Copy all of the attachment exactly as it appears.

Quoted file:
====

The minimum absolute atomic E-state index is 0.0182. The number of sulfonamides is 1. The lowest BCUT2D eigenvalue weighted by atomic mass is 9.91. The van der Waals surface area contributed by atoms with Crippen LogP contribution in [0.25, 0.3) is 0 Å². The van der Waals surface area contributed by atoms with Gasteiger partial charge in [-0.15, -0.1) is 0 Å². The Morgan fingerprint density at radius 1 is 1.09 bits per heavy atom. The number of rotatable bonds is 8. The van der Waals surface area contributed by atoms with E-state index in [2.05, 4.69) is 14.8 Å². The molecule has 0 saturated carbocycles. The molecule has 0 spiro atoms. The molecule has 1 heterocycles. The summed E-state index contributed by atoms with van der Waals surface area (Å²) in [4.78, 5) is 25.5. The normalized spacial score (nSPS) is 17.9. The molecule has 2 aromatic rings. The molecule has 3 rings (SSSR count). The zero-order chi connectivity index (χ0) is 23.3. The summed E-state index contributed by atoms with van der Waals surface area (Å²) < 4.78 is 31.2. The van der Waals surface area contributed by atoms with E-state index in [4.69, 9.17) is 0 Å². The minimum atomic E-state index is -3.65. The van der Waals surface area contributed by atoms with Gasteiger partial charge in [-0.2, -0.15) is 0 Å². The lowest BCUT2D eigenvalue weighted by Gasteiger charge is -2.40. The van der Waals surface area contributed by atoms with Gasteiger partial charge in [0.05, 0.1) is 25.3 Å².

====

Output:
The minimum absolute atomic E-state index is 0.0182. The number of sulfonamides is 1. The lowest BCUT2D eigenvalue weighted by atomic mass is 9.91. The van der Waals surface area contributed by atoms with Crippen LogP contribution in [0.25, 0.3) is 0 Å². The van der Waals surface area contributed by atoms with Gasteiger partial charge in [-0.15, -0.1) is 0 Å². The Morgan fingerprint density at radius 1 is 1.09 bits per heavy atom. The number of rotatable bonds is 8. The van der Waals surface area contributed by atoms with E-state index in [2.05, 4.69) is 14.8 Å². The molecule has 0 saturated carbocycles. The molecule has 0 spiro atoms. The molecule has 1 heterocycles. The summed E-state index contributed by atoms with van der Waals surface area (Å²) in [4.78, 5) is 25.5. The normalized spacial score (nSPS) is 17.9. The molecule has 2 aromatic rings. The molecule has 3 rings (SSSR count). The zero-order chi connectivity index (χ0) is 23.3. The summed E-state index contributed by atoms with van der Waals surface area (Å²) < 4.78 is 31.2. The van der Waals surface area contributed by atoms with E-state index in [4.69, 9.17) is 0 Å². The minimum atomic E-state index is -3.65. The van der Waals surface area contributed by atoms with Gasteiger partial charge in [-0.2, -0.15) is 0 Å². The lowest BCUT2D eigenvalue weighted by Gasteiger charge is -2.40. The van der Waals surface area contributed by atoms with Gasteiger partial charge in [0.05, 0.1) is 25.3 Å².